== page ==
President Obama is making a third visit to the U.S. Gulf coast to inspect progress in stopping the deep-sea oil leak and fighting oil washing ashore on beaches in four states. It was the president's second visit to the area in a week, and came amid ongoing efforts by BP to cap the leaking well in the Gulf.
Facing criticism that he has failed to demonstrate sufficient empathy for people in the Gulf suffering from the impact of the oil leak, the president this time included visits with local residents, business leaders and fishermen in addition to meetings with local and state officials.
President Obama has said he is furious about the situation, the strongest term he has used since the April 20th explosion that killed 11 workers and sinking of the Deepwater Horizon oil drilling platform.
In remarks to reporters after arriving in Louisiana, and shortly before he was driven to the town of Grand Isle, the president referred to media advertising BP is using to manage its image, saying BP should not be nickel and diming Gulf coast residents when it comes to compensation claims. "They have got moral and legal obligations here in the Gulf for the damage that has been done and what I don't want to hear is when they are spending that kind of money on their shareholders, and spending that kind of money on TV advertising that they are nickle and diming fishermen or small businesses here in the Gulf who are having a hard time," he said.
Nora Combel, a woman in Grand Isle, said, "I think he is down here to help us. I really do."
BP has succeeded in installing a large containment cap on the leaking well 1.5 kilometers below the water's surface to siphon oil to a collection ship at the surface.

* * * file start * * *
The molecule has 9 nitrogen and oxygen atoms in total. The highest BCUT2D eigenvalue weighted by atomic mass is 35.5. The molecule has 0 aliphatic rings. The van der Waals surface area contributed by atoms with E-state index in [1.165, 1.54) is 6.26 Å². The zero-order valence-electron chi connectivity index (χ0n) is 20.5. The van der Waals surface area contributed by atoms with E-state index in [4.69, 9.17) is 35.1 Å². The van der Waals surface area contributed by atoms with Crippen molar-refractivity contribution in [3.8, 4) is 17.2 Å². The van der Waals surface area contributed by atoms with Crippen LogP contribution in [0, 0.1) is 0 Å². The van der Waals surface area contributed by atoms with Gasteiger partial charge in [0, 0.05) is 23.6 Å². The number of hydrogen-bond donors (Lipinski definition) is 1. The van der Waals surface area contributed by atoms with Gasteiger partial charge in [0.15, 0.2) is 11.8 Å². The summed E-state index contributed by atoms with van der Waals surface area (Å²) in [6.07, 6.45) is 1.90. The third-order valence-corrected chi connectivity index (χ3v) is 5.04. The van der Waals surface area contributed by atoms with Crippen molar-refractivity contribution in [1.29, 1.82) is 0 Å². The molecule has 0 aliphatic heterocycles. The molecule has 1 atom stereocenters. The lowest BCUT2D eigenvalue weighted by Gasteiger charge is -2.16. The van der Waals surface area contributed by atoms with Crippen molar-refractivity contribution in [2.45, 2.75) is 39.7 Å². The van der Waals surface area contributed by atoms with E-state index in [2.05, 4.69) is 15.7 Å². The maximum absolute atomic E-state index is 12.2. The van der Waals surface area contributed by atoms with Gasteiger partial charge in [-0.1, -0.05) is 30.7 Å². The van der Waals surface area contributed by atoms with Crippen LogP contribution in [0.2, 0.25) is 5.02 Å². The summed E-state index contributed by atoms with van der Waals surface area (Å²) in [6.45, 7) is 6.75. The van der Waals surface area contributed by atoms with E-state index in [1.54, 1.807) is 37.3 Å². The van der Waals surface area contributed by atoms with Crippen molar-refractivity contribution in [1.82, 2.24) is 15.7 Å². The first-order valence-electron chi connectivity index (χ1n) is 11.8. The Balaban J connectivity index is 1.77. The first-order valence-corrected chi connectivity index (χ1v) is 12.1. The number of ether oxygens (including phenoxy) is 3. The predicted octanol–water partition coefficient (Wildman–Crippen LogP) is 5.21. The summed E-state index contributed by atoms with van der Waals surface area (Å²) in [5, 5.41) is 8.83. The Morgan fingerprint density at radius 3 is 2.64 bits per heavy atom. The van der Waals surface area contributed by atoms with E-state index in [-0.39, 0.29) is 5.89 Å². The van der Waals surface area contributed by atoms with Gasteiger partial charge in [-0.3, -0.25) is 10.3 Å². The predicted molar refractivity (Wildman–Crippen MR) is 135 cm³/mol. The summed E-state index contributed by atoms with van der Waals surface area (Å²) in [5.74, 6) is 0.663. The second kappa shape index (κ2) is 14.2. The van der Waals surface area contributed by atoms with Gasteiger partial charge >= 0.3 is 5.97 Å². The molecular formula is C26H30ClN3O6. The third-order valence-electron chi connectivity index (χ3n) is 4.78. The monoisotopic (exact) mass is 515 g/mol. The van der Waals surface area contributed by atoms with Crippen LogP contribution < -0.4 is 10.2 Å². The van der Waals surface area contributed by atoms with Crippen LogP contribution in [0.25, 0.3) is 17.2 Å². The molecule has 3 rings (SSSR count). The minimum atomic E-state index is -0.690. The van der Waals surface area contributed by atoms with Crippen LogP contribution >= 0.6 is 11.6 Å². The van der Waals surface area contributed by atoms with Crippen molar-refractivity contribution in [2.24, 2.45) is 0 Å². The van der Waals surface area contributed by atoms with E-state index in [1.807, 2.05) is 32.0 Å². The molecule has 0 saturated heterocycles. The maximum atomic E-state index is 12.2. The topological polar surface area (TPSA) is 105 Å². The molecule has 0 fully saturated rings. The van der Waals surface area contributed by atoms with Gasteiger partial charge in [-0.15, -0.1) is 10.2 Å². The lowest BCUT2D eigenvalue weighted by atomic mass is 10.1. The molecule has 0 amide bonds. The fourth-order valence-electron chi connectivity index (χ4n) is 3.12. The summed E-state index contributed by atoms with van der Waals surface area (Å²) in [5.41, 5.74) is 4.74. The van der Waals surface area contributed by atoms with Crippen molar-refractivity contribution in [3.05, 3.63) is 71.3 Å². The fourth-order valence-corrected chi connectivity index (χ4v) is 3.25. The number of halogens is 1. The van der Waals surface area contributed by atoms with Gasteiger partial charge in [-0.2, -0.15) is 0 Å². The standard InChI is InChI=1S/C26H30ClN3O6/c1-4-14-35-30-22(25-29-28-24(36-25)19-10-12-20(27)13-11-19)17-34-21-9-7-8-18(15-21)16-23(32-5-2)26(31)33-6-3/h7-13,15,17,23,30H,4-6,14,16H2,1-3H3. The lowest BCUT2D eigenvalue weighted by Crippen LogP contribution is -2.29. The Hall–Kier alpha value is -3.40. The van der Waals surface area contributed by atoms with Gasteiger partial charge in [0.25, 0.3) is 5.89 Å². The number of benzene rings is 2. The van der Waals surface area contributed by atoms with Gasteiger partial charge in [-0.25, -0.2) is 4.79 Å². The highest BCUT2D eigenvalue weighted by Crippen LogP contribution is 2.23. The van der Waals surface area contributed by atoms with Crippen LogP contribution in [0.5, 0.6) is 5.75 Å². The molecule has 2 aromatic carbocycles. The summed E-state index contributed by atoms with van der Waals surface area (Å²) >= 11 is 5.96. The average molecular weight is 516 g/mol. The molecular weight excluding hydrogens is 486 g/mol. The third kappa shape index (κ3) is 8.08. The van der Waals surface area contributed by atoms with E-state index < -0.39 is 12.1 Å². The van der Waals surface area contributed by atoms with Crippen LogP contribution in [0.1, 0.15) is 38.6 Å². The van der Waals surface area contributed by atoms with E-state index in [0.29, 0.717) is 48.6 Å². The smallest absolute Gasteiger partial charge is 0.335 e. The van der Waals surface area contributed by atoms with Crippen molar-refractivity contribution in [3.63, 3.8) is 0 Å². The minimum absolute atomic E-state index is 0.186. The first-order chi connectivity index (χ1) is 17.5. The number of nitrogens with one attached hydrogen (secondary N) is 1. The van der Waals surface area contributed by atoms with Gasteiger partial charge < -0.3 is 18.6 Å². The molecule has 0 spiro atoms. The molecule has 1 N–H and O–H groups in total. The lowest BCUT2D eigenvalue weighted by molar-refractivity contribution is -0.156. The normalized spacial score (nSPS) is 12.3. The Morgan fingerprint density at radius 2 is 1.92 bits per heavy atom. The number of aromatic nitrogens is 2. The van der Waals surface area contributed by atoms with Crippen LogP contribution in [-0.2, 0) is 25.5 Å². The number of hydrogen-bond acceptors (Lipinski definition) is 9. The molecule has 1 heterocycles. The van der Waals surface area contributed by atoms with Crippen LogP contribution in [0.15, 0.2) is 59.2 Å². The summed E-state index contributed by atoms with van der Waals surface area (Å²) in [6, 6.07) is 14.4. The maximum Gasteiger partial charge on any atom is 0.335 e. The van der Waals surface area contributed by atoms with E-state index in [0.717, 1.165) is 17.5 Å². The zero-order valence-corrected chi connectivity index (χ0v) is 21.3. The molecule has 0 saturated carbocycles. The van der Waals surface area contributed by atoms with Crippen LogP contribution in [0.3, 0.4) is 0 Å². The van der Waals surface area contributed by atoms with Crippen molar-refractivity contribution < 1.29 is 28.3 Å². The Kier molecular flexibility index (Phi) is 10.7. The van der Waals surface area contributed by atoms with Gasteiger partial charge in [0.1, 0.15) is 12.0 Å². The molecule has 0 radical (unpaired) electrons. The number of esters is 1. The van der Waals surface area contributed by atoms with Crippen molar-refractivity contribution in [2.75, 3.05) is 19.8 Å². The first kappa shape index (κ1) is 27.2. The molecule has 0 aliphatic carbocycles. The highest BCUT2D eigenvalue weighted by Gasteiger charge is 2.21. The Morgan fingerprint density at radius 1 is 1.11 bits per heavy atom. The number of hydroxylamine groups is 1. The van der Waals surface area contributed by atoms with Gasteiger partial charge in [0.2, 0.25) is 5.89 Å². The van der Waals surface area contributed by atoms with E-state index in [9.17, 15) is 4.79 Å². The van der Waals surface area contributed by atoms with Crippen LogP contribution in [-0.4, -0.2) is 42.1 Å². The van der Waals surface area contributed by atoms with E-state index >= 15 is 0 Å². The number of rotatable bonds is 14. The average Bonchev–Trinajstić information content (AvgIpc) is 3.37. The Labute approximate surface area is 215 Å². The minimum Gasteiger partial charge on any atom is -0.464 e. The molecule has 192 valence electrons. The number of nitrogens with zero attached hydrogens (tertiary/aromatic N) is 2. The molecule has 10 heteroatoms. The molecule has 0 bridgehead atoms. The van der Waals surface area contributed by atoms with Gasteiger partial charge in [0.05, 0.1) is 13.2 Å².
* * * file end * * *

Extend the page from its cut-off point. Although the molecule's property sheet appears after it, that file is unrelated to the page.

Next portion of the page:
But the company said it would not be possible to estimate how much oil and gas would be captured, and that the system's efficiency, continued operation, and ability to contain oil and gas could not be assured.
BP chief executive Tony Hayward has been sharply criticized over his handling of cleanup efforts, and statements he has made, and there have been calls for his resignation.
Louisiana Governor Bobby Jindal, who was among Gulf state governors with the president on this visit, is among those sharply questioning BP leadership. "If I was on that board [of directors of BP] I would wonder about trusting a multi-billion company to somebody who is making those kind of statements. But at the end of the day it doesn't matter to me who they have running the company as long as they do a better job than what they are doing today," he said.
The federal government has sent a $69 million bill to BP and what it called other responsible parties for costs so far of responding to the oil disaster and cleanup operations.
As the president toured areas of the Gulf on Friday, oil which had previously come ashore in Louisiana, Alabama and Mississippi, devastating wildlife populations, was beginning to wash up on beaches in the Florida panhandle.
Another casualty of the oil disaster has been President Obama's plan to visit to Indonesia and Australia later this month.
After postponing it last March as he struggled with the U.S. Congress over health care legislation, the president postponed a second time after he and his advisers decided he should remain in the U.S. to deal with the Gulf oil situation.